According to WHO data, some of the 2016 vaccine coverage numbers in Venezuela are way below where they should be. Let’s take a look:


The coverage for the past four years has been consistently below the recommended 95%. Rotavirus is the most frequent cause of serious acute diarrhea in small children.

Diphtheria, pertussis, tetanus

Bacterial trivalent, which protects against diphtheria, tetanus, and whooping cough, also has been consistently below the recommended 95%. This data represents the vaccine coverage throughout the country; in some states, coverage is even lower.

According to the last Epidemiology Bulletin published (the first one since 2015), 324 cases of Diphtheria were diagnosed, mostly in Bolívar, a state that borders with Brazil. Epidemiologists say the first case came from abroad, but now we have autochthonous cases of a vaccine-preventable deadly disease.

The Bulletin also reports 370 cases of whooping cough, also a preventable disease causing serious respiratory infection, possibly lethal. 160 of those cases were diagnosed, again, in Bolívar.

BCG (tuberculosis)

The coverage of the BCG is excellent. 3,817 cases of tuberculosis were diagnosed in 2016.

Other coverages like polio, Hib (Haemophilus influenzae, which causes meningitis and pneumonia), measles and hepatitis B are somewhere in the 80% range.

And this year?

Since no official data on vaccination coverage for 2017 has been available to date, we can only guess. According to a PAHO/WHO statement, 5.3 million doses of vaccines for diphtheria were purchased after the outbreak started. The organization says Venezuela spent about $24 million on vaccines last year; and, according to this other note, Venezuela planned to purchase 20 million doses of immunobiological products for 2017.  

So, why the struggle? Infrastructure is probably to blame. This piece by El Pitazo details numerous complaints by local public institutions; in Bolívar, the Public Health office says it didn’t have the number of vehicles needed for the job. They also lack refrigerators and cold rooms.

Then there’s corruption. Venezuela gets most of its vaccines through the Revolving Fund and contracts with countries like India and China. But, in 2010, the Comptroller General’s office issued a statement declaring they found no receipts backing the vaccines allegedly purchased from Cuban labs between 2005 and 2010. PAHO/WHO provides information on how the Revolving Fund works and how much money it costs, but it doesn’t reveal the exact transactions by each country.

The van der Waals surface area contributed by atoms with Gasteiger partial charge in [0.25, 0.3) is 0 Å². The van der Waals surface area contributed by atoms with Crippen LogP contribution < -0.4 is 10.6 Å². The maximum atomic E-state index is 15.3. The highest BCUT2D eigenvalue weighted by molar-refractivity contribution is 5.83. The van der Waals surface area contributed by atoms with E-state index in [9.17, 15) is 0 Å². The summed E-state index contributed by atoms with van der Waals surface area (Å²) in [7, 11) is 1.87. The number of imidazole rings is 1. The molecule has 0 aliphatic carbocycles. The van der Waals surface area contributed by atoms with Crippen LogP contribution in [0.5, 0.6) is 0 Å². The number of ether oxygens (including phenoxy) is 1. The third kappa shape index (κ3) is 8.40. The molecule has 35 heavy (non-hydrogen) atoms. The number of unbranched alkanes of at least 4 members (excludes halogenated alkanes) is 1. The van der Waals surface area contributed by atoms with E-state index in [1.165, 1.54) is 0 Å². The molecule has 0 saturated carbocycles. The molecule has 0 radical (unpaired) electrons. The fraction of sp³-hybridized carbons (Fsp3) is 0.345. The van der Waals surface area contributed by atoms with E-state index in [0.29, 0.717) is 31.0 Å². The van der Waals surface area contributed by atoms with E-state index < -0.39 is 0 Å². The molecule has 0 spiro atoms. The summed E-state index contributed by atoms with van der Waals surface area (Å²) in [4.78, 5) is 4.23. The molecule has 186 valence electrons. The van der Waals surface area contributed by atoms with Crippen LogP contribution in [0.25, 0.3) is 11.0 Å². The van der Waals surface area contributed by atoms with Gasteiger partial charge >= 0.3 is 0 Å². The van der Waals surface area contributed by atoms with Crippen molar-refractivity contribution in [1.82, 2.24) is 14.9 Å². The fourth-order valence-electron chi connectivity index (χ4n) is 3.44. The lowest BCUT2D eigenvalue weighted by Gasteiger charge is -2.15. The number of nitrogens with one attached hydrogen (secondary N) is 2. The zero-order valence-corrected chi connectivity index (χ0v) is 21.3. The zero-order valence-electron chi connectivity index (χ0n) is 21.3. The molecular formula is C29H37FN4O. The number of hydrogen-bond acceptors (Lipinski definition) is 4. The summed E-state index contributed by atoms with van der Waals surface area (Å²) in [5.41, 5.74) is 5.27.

Where the Venezuelan government gets its vaccines from and how the money is allocated remains a mystery.

The hard road ahead

As put by Dr. Silvana Vielma, professor of the Department of Infectious Diseases at ULA’s School of Medicine, “The PAI program is beaten.”

She had a post-vaccinal reaction (an adverse reaction linked directly to vaccination) in her practice, and when she checked for the manufacturer in the patient’s EPI card, she found only the date when the shot was given.

“There isn’t a way to follow up on a lot of biological products,” she says.

If a clinic doesn’t have a power plant… biological products are at risk of losing effectiveness

That particular vaccine was part of the latest government attempt at improving vaccine coverage the “Plan Nacional de Vacunación ¡Intensificando la protección!”

“The issue here is the conservation of the biological product” she says. “After the many power cuts we deal with on daily basis, how does the public network manage to keep the refrigeration and proper storage for vaccines?”

Concern is also for private practitioners. “If a clinic doesn’t have a power plant, or a way to make sure the cold chain is sustained, biological products are at risk of losing effectiveness.”

Bottom line

You can’t blame a mother for not trusting public administered vaccines. If on top of dealing with shortages, parents are also concerned about the safety of the shots and chose not to comply with the vaccination programs, we might have a potential disaster in our hands. The Health Ministry needs to campaign, big time, bring more transparency to the vaccine acquisition process and make it difficult for parents and physicians to doubt their safety.

As it should be.

Astrid Cantor

Head of the Church of Martha Stewart: I bake therefore I am. Táchirense: Almojabana and quesadilla lover, "toche" and "juemadre" user. Pastelitos de queso con bocadillo fanatic and overall gochadas supporter. Also doctor —as in proper MD— and pobresora universitaria too.